4

I opened two emails. Supposedly one was from Zendesk (the other I did not realize was from another source. Attention was elsewhere). Anyhow, I clicked on the unsubscribe button. Normally, this a good policy for legitimate sources. Men don't always multitask very well :/

In this case, I clicked on the one from the supposedly non-legitimate source. I was wondering, since I have noscript on at all times, could I possibly get infected? All I got was a spinning circle (in the tab) with the new tab internal address.

Note: I obviously have the scripts enabled for my email provider. But not for random websites.

According to the Zendesk email, they claim that the person/group had some malware. Something about a file or something. Now, I have zero clue whether that email itself is legitimate at this point. Have I dealt with Zendesk in the past? Yes. With which email account? I cannot remember.

In any event, the email does not come with an attachment as Zendesk claimed it would. Anyhow, this is what they wrote:

Your computer(s) may be infected with a virus if you recently:

Opened a file from "Joyce Lim" named "info.xls", "information.xls", "infos.xls", "mail.xls", "market.xls", or "marketing.xls" related to a job opening entitled "Need mail and other lead generation consultation." Enabled macros from the file, or already had your macros enabled

I am currently running MBAM, and will run superantispyware afterwards, and then Avast. Finally, I will run norton power eraser.

1

You're most likely fine although depending on the attack (how targeted, how much the attacker knows about their audience). If you didn't open any attachments you most likely do not have malware on your computer because a javascript to sandbox escape zero day is very very valuable and would likely be weaponized by or at the government. As long as you don't have any vulnerable extensions (any extensions which interface directly with an unsandboxed application are dangerous and can potentially be exploited for RCE) you are likely safe on this front.

The worst case scenario is that the unsubscribe page had some malicious content in it that attacked your other accounts using iframes or some other CSRF approach. With javascript disabled except for special domains your are still quite vulnerable to some attacks however these only would affect vulnerable websites and the accounts you use on them. So worse case scenario your account on a website has some XSS injected into it. Without javascript exploiting an XSS is more difficult however if it's stored you may eventually end up signing in without noscript and then it's game over because pretty much any action you can take on the site the attack can now as well.

The issue with these web to web attacks is that once you're infected it's really hard to know and it's up to the site operators to detect and fix these vulnerabilities. Keep noscript running but I wouldn't be too worried since it's out of your hands at this point.

0

Antispyware/Antivirus tools might not help and their efficiency can not be trusted.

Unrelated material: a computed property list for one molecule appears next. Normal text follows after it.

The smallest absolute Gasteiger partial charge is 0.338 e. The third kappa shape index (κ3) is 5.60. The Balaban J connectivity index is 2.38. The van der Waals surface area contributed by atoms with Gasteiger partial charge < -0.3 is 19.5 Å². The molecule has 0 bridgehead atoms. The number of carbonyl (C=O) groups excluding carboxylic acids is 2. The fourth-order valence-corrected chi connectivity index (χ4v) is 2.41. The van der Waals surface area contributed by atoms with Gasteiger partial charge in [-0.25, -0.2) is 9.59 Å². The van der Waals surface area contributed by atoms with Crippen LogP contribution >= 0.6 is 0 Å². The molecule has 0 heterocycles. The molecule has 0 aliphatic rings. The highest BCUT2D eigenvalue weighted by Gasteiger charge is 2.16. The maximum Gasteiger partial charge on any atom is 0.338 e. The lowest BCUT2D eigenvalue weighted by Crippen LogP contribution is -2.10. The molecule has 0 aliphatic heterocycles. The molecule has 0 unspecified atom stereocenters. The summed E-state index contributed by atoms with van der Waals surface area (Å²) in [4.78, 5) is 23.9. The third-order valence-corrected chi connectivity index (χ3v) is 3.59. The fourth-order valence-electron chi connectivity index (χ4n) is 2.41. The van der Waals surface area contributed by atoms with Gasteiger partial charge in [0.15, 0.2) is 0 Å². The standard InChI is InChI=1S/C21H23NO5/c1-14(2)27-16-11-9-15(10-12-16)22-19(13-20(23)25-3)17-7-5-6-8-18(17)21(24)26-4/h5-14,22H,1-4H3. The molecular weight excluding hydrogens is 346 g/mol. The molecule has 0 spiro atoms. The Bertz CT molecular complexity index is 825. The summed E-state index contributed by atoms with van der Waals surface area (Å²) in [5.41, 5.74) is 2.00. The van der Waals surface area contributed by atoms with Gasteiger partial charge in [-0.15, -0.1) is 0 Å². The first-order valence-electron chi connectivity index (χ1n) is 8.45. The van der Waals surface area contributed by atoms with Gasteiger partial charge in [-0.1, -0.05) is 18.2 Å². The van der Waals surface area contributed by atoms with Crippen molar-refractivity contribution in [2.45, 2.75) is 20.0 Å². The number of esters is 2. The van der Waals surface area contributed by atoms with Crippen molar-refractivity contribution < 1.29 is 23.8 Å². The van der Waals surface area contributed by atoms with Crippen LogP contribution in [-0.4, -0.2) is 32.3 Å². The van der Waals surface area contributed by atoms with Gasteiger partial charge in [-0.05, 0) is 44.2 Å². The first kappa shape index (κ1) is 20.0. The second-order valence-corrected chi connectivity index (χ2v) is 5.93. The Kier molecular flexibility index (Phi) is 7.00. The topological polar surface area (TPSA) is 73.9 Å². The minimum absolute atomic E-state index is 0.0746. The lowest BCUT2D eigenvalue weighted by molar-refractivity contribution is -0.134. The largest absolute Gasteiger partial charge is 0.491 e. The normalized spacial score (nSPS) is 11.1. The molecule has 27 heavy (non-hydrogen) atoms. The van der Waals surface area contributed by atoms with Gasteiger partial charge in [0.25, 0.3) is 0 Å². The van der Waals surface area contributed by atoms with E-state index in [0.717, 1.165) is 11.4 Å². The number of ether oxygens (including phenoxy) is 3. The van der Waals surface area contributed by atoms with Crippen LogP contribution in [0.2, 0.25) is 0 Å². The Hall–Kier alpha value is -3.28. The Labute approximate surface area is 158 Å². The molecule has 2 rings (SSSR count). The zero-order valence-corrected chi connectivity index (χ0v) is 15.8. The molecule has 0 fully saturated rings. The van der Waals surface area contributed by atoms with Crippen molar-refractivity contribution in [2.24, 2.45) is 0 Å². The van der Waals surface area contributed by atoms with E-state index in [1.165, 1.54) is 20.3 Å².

The best method would be to delete your local OS account and its contents, and create a new one. and perform a backup. Of course this assumes you didn't use administrative account while opening attachment.

Afterwards, changing passwords that were stored on local account.

However if you did use administrative account then the only way to return trust to OS is to clean reload.

  • I always use an admin account. Also, I did not open any attachments - I know better lol. My question actually pertains to having clicked on a potentially fake "unsubscribe" button. Since I use noscript, would that prevent any outside script from loading, since I clicked on the link within my email account? That being said, noscript allows my email provider's scripts of course. – user3298911 Nov 13 '16 at 20:29
  • It depends how is your noscript set up. if it's mis configured then yes, scripts can infect PC very easy. but usually, replacing account removes infection completely. but since you use admin account there is no way of returning trust. please don't use admin account, because you turn your PC into easy target. – gmlox Nov 13 '16 at 21:04
  • My noscript addon has the default setup, and it blocks every script by default. Except of course, the webiste's specific scripts, which I allow. In this case, it allows google.com and gstatic.com. – user3298911 Nov 13 '16 at 21:09
  • 1
    @gmlox, I really do not want to be rude but saying that removing a windows account also removes any sophisticated virus is utter nonsense – architekt Nov 13 '16 at 21:12
  • 1
    @gmlox Privilege escalation can happen immediately after compromise. It's just about fingerprinting the environment and loading/executing the suitable exploit. This process can be fully automated. – Noir Nov 14 '16 at 0:09

Your Answer

By clicking “Post Your Answer”, you agree to our terms of service, privacy policy and cookie policy

Not the answer you're looking for? Browse other questions tagged or ask your own question.